i used to love watches.
Honestly, i still do. My desk is littered with older watches that i’ve kept for various reasons. A quick inventory shows i have a Timex Indiglo, a Casio World time, A Howdy Doody wind up and a Babylon 5 promotional Shadow Crab watch. None of which are currently running, but are present none the less.
It’s worth noting that the former two are basically the early 90’s equivalent of “Smart Watches”, featuring all the sorts of gee-wiz sort of things you’d expect from the times before we were online. Which really weren’t a whole lot. Still, i had the various observatories on speed dial so i could make sure that my watch was accurate.
i stopped wearing watches once i realized i had to carry a cellphone around that displayed the time, and it kept the time better than my watches did since it auto-updated via the interwebs.
Still, the phone was a bit annoying, and i kinda missed having a watch. Plus, there were a few things i could use a current “smart watch” for. Things not having to dig out the phone when i’m on my bike to see who’s calling or what that message was, or select what i’m listening to. Crap like that.
Oh, so you got an Apple Watch?
Yeah, no. Not that. Aside from my long standing semi-antagonistic relationship with Apple, i really don’t want to spend $500 for a watch, and another $300 for the required iPhone accessory. i already have a phone i like, thankyouverymuch.
Apple products are a bit like kudzu. They’re invasive tech. Not that they’re poking into your private crap, but instead, they’re doing what they can to convince you to switch everything over into the Apple Ecosystem. Which is Ok. Not that i approve, it’s just that everything in the Apple Ecosystem is just “ok”. The hardware may be amazing, but it’s crippled by stupid UI or OS decisions. (Everything is obvious, once someone tells you what to do.)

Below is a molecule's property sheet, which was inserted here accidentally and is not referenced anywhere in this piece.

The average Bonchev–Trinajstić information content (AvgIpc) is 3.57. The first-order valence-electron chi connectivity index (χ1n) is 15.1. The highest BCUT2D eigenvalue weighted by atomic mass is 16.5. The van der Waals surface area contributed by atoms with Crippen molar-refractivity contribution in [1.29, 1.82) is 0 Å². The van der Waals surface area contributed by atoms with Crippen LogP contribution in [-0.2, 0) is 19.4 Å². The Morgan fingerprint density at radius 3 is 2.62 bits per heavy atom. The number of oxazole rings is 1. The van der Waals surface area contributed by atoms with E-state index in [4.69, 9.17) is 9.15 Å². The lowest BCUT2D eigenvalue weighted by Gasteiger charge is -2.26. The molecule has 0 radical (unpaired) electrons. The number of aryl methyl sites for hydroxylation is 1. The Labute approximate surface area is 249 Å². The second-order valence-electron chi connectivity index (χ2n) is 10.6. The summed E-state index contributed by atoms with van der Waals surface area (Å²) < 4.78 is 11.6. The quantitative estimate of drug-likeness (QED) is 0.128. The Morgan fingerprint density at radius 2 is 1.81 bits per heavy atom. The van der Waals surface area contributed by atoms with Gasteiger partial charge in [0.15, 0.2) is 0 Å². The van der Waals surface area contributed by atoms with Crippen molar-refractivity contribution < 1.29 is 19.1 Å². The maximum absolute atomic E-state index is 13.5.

So, yeah, no.
Granted, not that Google’s Wear OS is good by any stretch. From what i can tell, it’s a few steps off from being abandonware, so that’s probably not a great idea either.
What about the hackable ones?
i have to admit, i didn’t know that there are some hackable wearables.
Speaking of which, Gadgetbridge is a replacement OS for a bunch of devices which will probably result in far more useful and longer lived things, including some of the Asian market wearables like the Amazfit GTR 2 or the Mi Band 5.
The only problem with a lot of these is the same thing i hit whenever i try them out. These are edge market devices. That means that unless i get things like multiple chargers and bands ahead of time, they’ll become increasingly harder to find as time goes on. i might get these to muck around with eventually, but for now, i want an unbiased experiment.
Ugh, so what did you “settle” for?
i bought a Fitbit Versa 3 from REI (which is not Amazon). It’s comfortable, and does most of what i want, even if i’ll never use “fit pay” or whatever. The constant hard sell on various “Premium” upgrades is annoying, but so far, i’ve not seen any reason to actually upgrade. i’m not going to be using this to get into “the zone” or get coached, or otherwise try to convince my body to release endorphins it hasn’t before in my life.
Hilariously, the fitbit app doesn’t work on my more restrictive personal network even if all the functions do, which, again, is delightful to me.
So, what’s the point of this? Basically, are watches still useful in the modern era, and do i still have a reason to like them?
i have no idea what the answer is.
So that’s why i’m doing an experiment.